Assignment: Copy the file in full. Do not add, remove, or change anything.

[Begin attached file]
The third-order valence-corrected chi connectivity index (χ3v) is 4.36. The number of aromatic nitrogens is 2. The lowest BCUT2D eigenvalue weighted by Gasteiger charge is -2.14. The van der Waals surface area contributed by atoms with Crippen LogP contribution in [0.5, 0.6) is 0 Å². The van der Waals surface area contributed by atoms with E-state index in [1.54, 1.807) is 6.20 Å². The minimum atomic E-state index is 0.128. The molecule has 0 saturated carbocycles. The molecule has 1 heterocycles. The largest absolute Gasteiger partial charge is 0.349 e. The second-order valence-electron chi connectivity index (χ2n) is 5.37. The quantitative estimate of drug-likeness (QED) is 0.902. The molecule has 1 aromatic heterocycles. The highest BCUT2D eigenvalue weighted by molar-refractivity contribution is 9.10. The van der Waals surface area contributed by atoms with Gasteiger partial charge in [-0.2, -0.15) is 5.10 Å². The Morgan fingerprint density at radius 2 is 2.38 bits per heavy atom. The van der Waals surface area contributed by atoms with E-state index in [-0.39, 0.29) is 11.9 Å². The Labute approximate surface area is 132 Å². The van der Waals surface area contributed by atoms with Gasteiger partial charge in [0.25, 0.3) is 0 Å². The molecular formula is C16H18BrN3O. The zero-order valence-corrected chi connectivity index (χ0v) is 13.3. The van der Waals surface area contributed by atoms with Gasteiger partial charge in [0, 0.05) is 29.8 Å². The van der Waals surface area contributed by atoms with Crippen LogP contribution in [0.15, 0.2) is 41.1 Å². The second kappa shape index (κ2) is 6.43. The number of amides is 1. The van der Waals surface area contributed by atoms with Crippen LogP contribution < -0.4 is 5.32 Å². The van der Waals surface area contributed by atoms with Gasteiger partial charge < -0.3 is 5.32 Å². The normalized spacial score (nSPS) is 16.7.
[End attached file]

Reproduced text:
The third-order valence-corrected chi connectivity index (χ3v) is 4.36. The number of aromatic nitrogens is 2. The lowest BCUT2D eigenvalue weighted by Gasteiger charge is -2.14. The van der Waals surface area contributed by atoms with Crippen LogP contribution in [0.5, 0.6) is 0 Å². The van der Waals surface area contributed by atoms with E-state index in [1.54, 1.807) is 6.20 Å². The minimum atomic E-state index is 0.128. The molecule has 0 saturated carbocycles. The molecule has 1 heterocycles. The largest absolute Gasteiger partial charge is 0.349 e. The second-order valence-electron chi connectivity index (χ2n) is 5.37. The quantitative estimate of drug-likeness (QED) is 0.902. The molecule has 1 aromatic heterocycles. The highest BCUT2D eigenvalue weighted by molar-refractivity contribution is 9.10. The van der Waals surface area contributed by atoms with Gasteiger partial charge in [-0.2, -0.15) is 5.10 Å². The Morgan fingerprint density at radius 2 is 2.38 bits per heavy atom. The van der Waals surface area contributed by atoms with E-state index in [-0.39, 0.29) is 11.9 Å². The Labute approximate surface area is 132 Å². The van der Waals surface area contributed by atoms with Gasteiger partial charge in [0.25, 0.3) is 0 Å². The molecular formula is C16H18BrN3O. The zero-order valence-corrected chi connectivity index (χ0v) is 13.3. The van der Waals surface area contributed by atoms with Gasteiger partial charge in [0, 0.05) is 29.8 Å². The van der Waals surface area contributed by atoms with Crippen LogP contribution in [0.15, 0.2) is 41.1 Å². The second kappa shape index (κ2) is 6.43. The number of amides is 1. The van der Waals surface area contributed by atoms with Crippen LogP contribution < -0.4 is 5.32 Å². The van der Waals surface area contributed by atoms with Gasteiger partial charge < -0.3 is 5.32 Å². The normalized spacial score (nSPS) is 16.7.